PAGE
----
dd if=vmlinuz bs=1 skip=24584 | zcat > vmlinux

    The first command will seek to that position and copy everything to stdout. zcat then will uncompress everything it gets from stdin and will output the uncompressed string to stdout. Then the > will redirect zcat's output to a new file named vmlinux.

  • Thanks! That makes sense now. However, '1f 8b 08 00' did nor return anything for my kernel after a few seconds of execution. Apparently the code has changed. Any suggestion on how to get the new set of magic numbers?
    – Lord Loh.
    Jun 18, 2011 at 4:32
  • @Lord Loh.: Two possibilities: 1) The magic numbers cross line boundaries in od's output. Use bgrep to search for 1f8b0800. 2) The kernel is compressed using a different algorithm. Try fd377a585a00 for xz or 425a6839 for bzip2. Jun 18, 2011 at 9:16
  • @ grawity - Thank you for the reply. I tried that. neither 1f8b0800, fd377a585a00 nor 425a6839 returned any results. So I started chopping down the magic string byte by byte till I got some results, and they were hundreds of matches :-( So I am still without success.
    – Lord Loh.
    Jun 19, 2011 at 16:51
  • LZMA is "5d 00 00 80" according to minimodding.com/…. Still didn't work for me. Mar 12, 2012 at 10:55

Actually, before generating the vmlinuz file, most symbols are stripped. So you cannot rebuild a true vmlinux from vmlinuz, the file will not be as useful for debugging.


I ran into simple problem - looking for correct version of vmlinux for crash. Instead of trying to decompress vmlinuz to vmlinux.

The better solution is: install the RPM: kernel-debuginfo, that RPM contains proper vmlinux file.

Pay attention to the rpm name, there are multiple similar (confusing) names. Gotta be: kernel-debuginfo-$(version).rpm


Modern kernels are not always (in fact, not generally) gzip compressed. They may use bzip2 or LZMA. A quick web search didn't help me find the magic strings for those compression methods--you might be better off checking several kernel images to find the invariant header that includes the decompression code.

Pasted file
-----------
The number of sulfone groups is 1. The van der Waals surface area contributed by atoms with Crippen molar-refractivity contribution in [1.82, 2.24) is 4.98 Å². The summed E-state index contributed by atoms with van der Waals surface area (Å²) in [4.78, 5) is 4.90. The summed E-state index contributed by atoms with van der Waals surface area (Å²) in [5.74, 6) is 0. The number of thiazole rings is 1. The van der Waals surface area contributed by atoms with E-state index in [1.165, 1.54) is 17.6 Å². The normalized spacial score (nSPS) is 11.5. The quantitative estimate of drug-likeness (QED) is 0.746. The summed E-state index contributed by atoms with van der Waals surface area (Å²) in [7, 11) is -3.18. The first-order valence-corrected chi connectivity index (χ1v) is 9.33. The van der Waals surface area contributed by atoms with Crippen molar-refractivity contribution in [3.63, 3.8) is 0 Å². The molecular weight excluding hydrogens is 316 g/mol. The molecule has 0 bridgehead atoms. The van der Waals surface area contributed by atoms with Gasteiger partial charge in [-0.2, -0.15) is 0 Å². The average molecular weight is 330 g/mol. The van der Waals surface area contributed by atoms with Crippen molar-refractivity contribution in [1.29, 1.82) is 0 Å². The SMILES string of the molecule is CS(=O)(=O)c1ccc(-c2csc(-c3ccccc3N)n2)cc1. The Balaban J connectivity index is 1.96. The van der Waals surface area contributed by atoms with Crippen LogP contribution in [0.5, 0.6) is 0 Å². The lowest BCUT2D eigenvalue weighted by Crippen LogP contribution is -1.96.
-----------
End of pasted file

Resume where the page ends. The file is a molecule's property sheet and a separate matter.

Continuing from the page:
The decompression lines above worked for me and, of course, the kernel was stripped. Therefore no good information there.

If you need to make changes to your old kernel, like put it in debug, use uname -r to get the revision of your kernel and get its source:

sudo apt-get source linux-image-\`uname -r\`

The source will be in /usr/src/linux... cd to the source tree and:

make oldconfig

This will attempt to find the file containing the config for the currently running kernel -- usually

/boot/config-\`uname -r\` 

and use it for this build thus recreating the running kernel.

Build that the way you want it; have access to the unstripped kernel as needed.

The shells above probably won't find the gzip magic number due to spacing. Yes they are still compressed the same way, though I'm writing a year after the original discussion. Send the output to less and search for 1f 8b or even 1f. Check the rest of the bytes manually to determine a match and verify you have the first instance. Use the offset found remembering it is decimal.


You might not have readelf installed and need the elfutils package installed with the call being eu-readelf instead.